Negative interest rates in Japan are going to begin taking a bite out of “your” money (energy)

Bank of JapanIf anyone is wondering how negative interest rates will impact their investments, banking and deposits in Japan, here is an opening article that may be a good source to reference to understand better how negative interest rates will impact your energy and how it is transformed into money. The idea here is that it takes your energy in exchange for the money you receive for your productive capacity and time. Energy transformed into money. Taxing bank withdrawals from ATM machines is a predatory tax. It’s like JP Morgan’s profits of which roughly 80 percent are from fees and penalties.

JP Morgan designed a rigged banking system. The banks write the regulations and then the politicians who are in their pockets enact banking laws. So they bribe the politicians and say this is how we would like the laws to be set up. The banks are regulated by systems they create. Is that a bureaucracy or a private operation?  It’s lawyers who write the banking regulations and laws which are implemented knowing that their rules could never be followed precisely. Then when you make an infraction with JP Morgan you are fined and its your fault. Banks at their core are predatory institutions and they are not in existence to see you achieve any financial benefit.
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Source: The Japan News

Living with a negative rate / Low interest rates make attention to bank fees a must

The Yomiuri Shimbun

February 28, 2016

The Bank of Japan introduced a negative interest rate policy on Feb. 16. Already, many banks have lowered their own interest rates for savings accounts and housing loans. As interest rates fall to unprecedented lows, how should consumers deal with financial institutions? This is the first installment of a two-part series.

Interest rates on savings are falling, lowering consumers’ expectations of earning much from interest. Meanwhile, fees for using the services of financial institutions remain unchanged, placing a heavier burden on consumers.

For example, withdrawing money from a bank ATM is typically free during the day, but may cost from ¥108 to ¥216 (including tax) per withdrawal early in the morning, late at night, or on weekends. ATMs in convenience stores apply similar fees or higher.

“If you use ATMs without giving it much thought, the fees can easily add up to much more than the gains from interest. Pay attention to the fees,” warns economic journalist Hiroko Ogiwara.

Some banks have taken ease-of-use into consideration and made withdrawals from ATMs in convenience stores and other places free of charge. Japan Post Bank Co. has made withdrawals free around-the-clock at its “Yucho ATMs” in around 500 FamilyMart locations, including in the Tokyo metropolitan area. Customers of Shinsei Bank Ltd. can use the ATMs of megabanks, Japan Post Bank and partnering convenience stores free of charge at any time.

It is also possible to save on fees applied to bank transfers. For example, sending ¥30,000 from one major bank to an account in a different bank costs ¥864 (including tax) at a bank window, but just ¥432 (including tax) at an ATM using a cash card, and ¥324 (including tax) using Internet banking. Furthermore, certain accounts at major banks or Internet-only banks without physical stores allow a limited number of free online transfers per month.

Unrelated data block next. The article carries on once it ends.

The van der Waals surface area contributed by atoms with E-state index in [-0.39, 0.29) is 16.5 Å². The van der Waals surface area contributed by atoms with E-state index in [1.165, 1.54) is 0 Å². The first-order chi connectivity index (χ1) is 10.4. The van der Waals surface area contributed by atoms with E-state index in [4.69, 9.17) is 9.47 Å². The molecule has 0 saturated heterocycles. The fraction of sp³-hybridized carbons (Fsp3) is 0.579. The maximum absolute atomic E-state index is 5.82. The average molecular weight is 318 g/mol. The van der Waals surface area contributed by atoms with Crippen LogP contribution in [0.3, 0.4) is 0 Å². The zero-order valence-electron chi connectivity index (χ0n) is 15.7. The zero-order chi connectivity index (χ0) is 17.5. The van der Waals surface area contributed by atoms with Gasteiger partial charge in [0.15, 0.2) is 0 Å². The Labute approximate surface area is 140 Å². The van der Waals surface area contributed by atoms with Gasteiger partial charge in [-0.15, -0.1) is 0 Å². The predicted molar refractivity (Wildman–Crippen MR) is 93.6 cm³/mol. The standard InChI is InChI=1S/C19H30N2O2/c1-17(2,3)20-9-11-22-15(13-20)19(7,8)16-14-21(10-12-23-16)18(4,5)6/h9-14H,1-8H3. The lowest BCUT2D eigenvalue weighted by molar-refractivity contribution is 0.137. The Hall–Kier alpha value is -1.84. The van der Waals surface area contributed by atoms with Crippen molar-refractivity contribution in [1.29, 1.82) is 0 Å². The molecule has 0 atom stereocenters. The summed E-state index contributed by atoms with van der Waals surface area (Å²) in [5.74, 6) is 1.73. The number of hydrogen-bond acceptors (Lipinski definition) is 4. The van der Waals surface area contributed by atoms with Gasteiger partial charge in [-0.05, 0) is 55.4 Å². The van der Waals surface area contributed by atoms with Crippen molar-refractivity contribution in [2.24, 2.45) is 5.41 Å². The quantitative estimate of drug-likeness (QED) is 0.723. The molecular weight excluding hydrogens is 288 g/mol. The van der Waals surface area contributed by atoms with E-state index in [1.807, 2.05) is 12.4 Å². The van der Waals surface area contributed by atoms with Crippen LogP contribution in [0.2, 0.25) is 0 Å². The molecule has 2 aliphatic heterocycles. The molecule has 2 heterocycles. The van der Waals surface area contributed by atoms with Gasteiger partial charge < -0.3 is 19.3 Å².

Some financial institutions in other countries charge fees for keeping an account open. The practice is almost nonexistent in Japan, but overseas institutions may choose to implement it here or raise fees on transactions to secure profits.

Since there are very few benefits to leaving money in the bank, some may want to invest their savings. However, buying stocks and shares of investment trusts also incurs fees.

For example, in the case of investment trusts, many securities companies charge around 1 percent to 3 percent of the total amount as commission at the time of purchase, though commission is free in some cases.

Just by holding shares in the trust, investors are charged a so-called trust fee by the asset management company that typically amounts to from 0.5 percent to 2 percent annually. Take these fees into consideration when deciding whether to make a purchase.

Also, in the case of investment products, there is a risk of losing money due to poor management or the company going bankrupt.

It is important not to be too risky and to maintain cautious strategies such as limiting investments to just a portion of excess cash.

“Don’t be seduced by financial institutions’ advice to invest rather than save; be careful when making investments,” said Ogiwara.

In response to the negative interest rate, Sumitomo Mitsui Banking Corp. lowered its annual interest rate for general deposit accounts from 0.02 percent to 0.001 percent, a reduction by a factor of 20. Previously, a deposit of ¥100,000 generated ¥16 in after-tax interest a year, but that amount will fall to zero yen.

Although the possibility remains that banks will further lower interest rates for deposits, it seems unlikely that rates will fall into the negative range. “If they go negative, many, in the realization that ‘depositing means losing money,’ will rush to cancel their accounts, possibly leading to a bank run,” financial planner Yasuhiko Fukano said.

At the same time, he pointed out, “considering the economic situation and the consumption tax hike planned for next year, it seems likely that the negative interest rate policy will continue for a year or two.” Consumers should expect low interest rates to continue for quite some time.

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